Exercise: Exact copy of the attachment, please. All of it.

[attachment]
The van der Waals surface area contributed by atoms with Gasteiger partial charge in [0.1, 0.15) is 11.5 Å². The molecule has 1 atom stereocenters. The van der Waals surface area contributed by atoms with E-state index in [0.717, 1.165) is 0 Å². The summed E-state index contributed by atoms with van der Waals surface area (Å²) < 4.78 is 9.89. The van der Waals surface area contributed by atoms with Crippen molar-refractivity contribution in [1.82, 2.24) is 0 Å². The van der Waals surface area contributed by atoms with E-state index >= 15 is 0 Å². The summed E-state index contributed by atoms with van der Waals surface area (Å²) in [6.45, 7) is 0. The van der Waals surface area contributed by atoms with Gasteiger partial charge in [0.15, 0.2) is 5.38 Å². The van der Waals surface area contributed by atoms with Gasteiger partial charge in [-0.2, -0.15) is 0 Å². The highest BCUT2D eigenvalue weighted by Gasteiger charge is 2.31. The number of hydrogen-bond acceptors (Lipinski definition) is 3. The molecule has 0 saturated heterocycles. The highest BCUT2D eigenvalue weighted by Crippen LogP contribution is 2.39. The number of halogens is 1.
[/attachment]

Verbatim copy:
The van der Waals surface area contributed by atoms with Gasteiger partial charge in [0.1, 0.15) is 11.5 Å². The molecule has 1 atom stereocenters. The van der Waals surface area contributed by atoms with E-state index in [0.717, 1.165) is 0 Å². The summed E-state index contributed by atoms with van der Waals surface area (Å²) < 4.78 is 9.89. The van der Waals surface area contributed by atoms with Crippen molar-refractivity contribution in [1.82, 2.24) is 0 Å². The van der Waals surface area contributed by atoms with E-state index >= 15 is 0 Å². The summed E-state index contributed by atoms with van der Waals surface area (Å²) in [6.45, 7) is 0. The van der Waals surface area contributed by atoms with Gasteiger partial charge in [0.15, 0.2) is 5.38 Å². The van der Waals surface area contributed by atoms with Gasteiger partial charge in [-0.2, -0.15) is 0 Å². The highest BCUT2D eigenvalue weighted by Gasteiger charge is 2.31. The number of hydrogen-bond acceptors (Lipinski definition) is 3. The molecule has 0 saturated heterocycles. The highest BCUT2D eigenvalue weighted by Crippen LogP contribution is 2.39. The number of halogens is 1.